So you know, it really took me hitting a rock, another rock bottom, this winter, where I had left the house for a few days. And I was like drunk in a cheap motel and, and having kind of a final Suray with alcohol. I call alcohol, my mistress. It's like when I left the army, who was kind of like my, my my lover, like I, you know, I gave her all of my time and attention and she told me how good I was, but she's a very jealous lover.
And when I left her, you know, the Army's a gas liter, and it, and it, it made it. Wrecked me and then made me feel like it was my fault that I was wrecked and, and I still love the army. I mean, maybe it's Stockholm syndrome. I don't know, but like I still, I dream about the army every night. I dream about being back in the army every single night because I miss it so much.
And so I, I got to this place, this winter, where I was in a hole and I just, I had started on this app called reframe in January. Kind of a new year's resolution sort of thing, and you know, was sober for a couple weeks and then found some excuse to drink again. But I'm, I'm dialing into these daily zoom calls and listening to people share.
Kind of like an AA sort of type meeting, reframe takes a different approach than AA, but it it's like that where you go and share. And if you're drinking, you know, you leave your camera off and you can just listen and chat and get in the chat. But I would just listen and there were some people that really inspired me.
And one in particular, her name is Vonda. She's very first episode. On my own podcast and I call her the spark that I needed to stop the madness. And she's a very vivacious and outgoing and just very inspirational person. And the way she spoke to herself, she's about 10 days ahead of me in sobriety.
And so the way she spoke to herself, Was so kind, she had a slip a couple weeks in where she drank and she didn't rake herself over the Kohls over it. She didn't, you know, and as I heard these things, I'm like, oh my gosh, like I, maybe I can do this. And I started getting LinkedIn with people in the Instagram community.
I created sort of a, an. Anonymous Instagram. And, you know, I hate social media and I was like, I'm not going back to social screws, social media, but all these people were like, here's my Instagram handle. Here's my Instagram handle. And so I thought I'll go on and just be a lurker, kind of like I did on my app and on, on that app.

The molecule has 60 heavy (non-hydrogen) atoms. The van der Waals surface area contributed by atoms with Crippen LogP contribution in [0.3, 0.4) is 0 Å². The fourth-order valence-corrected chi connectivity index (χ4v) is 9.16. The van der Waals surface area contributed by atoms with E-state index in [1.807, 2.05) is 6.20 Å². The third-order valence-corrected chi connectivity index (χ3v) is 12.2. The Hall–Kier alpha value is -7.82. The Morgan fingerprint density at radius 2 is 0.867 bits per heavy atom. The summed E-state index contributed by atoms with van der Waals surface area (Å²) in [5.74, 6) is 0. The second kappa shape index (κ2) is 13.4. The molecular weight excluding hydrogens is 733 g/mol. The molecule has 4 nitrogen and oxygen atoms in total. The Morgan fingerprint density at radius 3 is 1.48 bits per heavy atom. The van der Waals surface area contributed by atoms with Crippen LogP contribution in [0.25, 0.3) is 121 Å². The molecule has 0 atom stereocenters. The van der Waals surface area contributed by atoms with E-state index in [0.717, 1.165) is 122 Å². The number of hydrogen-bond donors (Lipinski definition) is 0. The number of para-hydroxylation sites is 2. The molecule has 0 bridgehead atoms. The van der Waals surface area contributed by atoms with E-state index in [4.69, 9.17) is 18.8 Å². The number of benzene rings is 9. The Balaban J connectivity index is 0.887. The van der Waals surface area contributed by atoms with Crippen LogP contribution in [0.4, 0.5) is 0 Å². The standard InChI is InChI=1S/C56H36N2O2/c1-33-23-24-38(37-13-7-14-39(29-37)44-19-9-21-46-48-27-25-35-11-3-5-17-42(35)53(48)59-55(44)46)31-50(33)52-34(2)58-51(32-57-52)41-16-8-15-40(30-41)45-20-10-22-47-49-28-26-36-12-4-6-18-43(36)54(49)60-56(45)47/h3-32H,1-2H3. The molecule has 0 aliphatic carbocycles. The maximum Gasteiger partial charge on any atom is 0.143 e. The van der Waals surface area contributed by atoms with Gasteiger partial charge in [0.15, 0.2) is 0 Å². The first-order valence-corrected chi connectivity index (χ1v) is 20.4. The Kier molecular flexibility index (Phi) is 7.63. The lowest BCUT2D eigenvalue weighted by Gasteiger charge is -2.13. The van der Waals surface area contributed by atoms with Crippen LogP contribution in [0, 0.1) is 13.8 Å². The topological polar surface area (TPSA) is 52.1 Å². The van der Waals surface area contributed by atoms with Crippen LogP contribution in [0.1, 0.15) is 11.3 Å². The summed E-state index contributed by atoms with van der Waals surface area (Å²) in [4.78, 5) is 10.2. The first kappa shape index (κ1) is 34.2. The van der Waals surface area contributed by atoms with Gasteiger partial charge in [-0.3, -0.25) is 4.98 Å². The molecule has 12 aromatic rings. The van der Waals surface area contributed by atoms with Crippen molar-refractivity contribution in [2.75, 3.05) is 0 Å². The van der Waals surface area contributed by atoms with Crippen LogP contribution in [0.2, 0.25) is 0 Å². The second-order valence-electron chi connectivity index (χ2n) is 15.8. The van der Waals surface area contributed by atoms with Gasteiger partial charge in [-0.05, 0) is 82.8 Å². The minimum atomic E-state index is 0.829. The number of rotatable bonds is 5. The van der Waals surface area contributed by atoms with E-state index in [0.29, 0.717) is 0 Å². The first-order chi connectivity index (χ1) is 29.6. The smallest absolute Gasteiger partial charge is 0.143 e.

And so as I started to get connected with people, I realized like I can do this. And so my sober date's February 16th, 2022. As of this filming, recording you know, I'm coming up on six months. I started my own podcast as a way just to keep myself accountable but also to help other people in early sobriety.
And I, I just love meeting people. I'm a natural extrovert. And one of the things that had happened to me over the last few years was I started to hate people and I use COVID an excuse to stay away from people. And to not trust people and, you know, I, I, and after being hurt by people that we didn't expect to be hurt by, like, it, it just, you know, I kind of went into my shell and, and I found in sobriety now that I've found a way, not that you have to start a podcast in sobriety, but like, you know, I think.
For me, the key was just reaching out and connecting and taking that uncomfortable first step of connecting with someone. And I connected with Vada and she connected me with a few of other ladies who I'm in, I'm in a text group with like six, with like six ladies who are like my big sisters. And so people might think that's really strange, but they like, they, those ladies have saved me from drinking multiple times where I'm like, I'm like I'm in a bad craving right now.
You know, I'm a mile away from the store. I, I know. I, I know I shouldn't. I know I won't, but I need you guys to have me for, I need you guys to keep me accountable on my way home. And you know, for the next hour it was like text me when you're home, text me when you've taken a cold shower, text me when you've done this text me when you've done that, because they were just walking me through.
You know, kind of like the algorithm of what you do and different types of cravings. And so yeah. Sorry. I kind of hijacked the conversation again there. What, what else do you wanna ask me? No,
Deb: I think that's great. So for you, I um, It sounds like finding a community finding connection and then kind of embracing your identity as Alka hall free.
I'm looking at your Al
Dana: I'm a guy. Yeah.
Deb: Right. And just owning it and then helping others along the way, which sounds like that is something you naturally
Dana: do. Yeah. I say in the introduction of my podcast that, you know The, you know, after I got, or I discovered through, through that, that particular app and Vonda and others that I've told you about, you know, I discovered the not so secret solution to sobriety, which is finding and contributing to a community.
I believe that that's You, I, I think that that's such a critical ingredient and not that you have to be an extra, a super energetic Agh D extrovert in order to do that. But I do believe and, and again, I'm married to an introvert, so I, I, I don't ever wanna make it sound like extroverts are better.
We're just different. And we tend to get more attention. And so it seems like extroverts get praised more. The reality is if it weren't for the introverts, then, you know, like we would, . Explode the entire operation, like, like we need introverts to balance this out, but if you are naturally, and, and I, and I had that introverted experience that I told you about where I was like, I just wanted a hole and I didn't want to connect with someone.